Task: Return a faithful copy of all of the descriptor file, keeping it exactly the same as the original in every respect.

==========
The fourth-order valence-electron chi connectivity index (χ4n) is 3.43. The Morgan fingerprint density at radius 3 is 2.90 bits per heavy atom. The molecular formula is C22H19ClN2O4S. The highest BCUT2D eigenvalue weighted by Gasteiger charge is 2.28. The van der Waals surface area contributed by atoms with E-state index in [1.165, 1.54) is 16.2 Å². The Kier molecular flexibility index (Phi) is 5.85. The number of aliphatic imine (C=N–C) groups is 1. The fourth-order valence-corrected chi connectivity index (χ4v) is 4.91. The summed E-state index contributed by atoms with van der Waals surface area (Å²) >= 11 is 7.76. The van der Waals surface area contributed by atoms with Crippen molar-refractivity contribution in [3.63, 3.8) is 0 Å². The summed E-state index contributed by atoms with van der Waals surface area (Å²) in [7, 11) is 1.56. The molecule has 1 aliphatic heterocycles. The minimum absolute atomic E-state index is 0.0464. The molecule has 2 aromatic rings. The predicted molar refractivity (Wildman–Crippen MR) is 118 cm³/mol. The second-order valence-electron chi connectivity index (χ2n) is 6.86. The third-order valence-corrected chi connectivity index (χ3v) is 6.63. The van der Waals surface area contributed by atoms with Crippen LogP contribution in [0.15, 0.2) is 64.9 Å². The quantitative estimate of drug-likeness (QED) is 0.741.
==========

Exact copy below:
The fourth-order valence-electron chi connectivity index (χ4n) is 3.43. The Morgan fingerprint density at radius 3 is 2.90 bits per heavy atom. The molecular formula is C22H19ClN2O4S. The highest BCUT2D eigenvalue weighted by Gasteiger charge is 2.28. The van der Waals surface area contributed by atoms with E-state index in [1.165, 1.54) is 16.2 Å². The Kier molecular flexibility index (Phi) is 5.85. The number of aliphatic imine (C=N–C) groups is 1. The fourth-order valence-corrected chi connectivity index (χ4v) is 4.91. The summed E-state index contributed by atoms with van der Waals surface area (Å²) >= 11 is 7.76. The van der Waals surface area contributed by atoms with Crippen molar-refractivity contribution in [3.63, 3.8) is 0 Å². The summed E-state index contributed by atoms with van der Waals surface area (Å²) in [7, 11) is 1.56. The molecule has 1 aliphatic heterocycles. The minimum absolute atomic E-state index is 0.0464. The molecule has 2 aromatic rings. The predicted molar refractivity (Wildman–Crippen MR) is 118 cm³/mol. The second-order valence-electron chi connectivity index (χ2n) is 6.86. The third-order valence-corrected chi connectivity index (χ3v) is 6.63. The van der Waals surface area contributed by atoms with Crippen LogP contribution in [0.15, 0.2) is 64.9 Å². The quantitative estimate of drug-likeness (QED) is 0.741.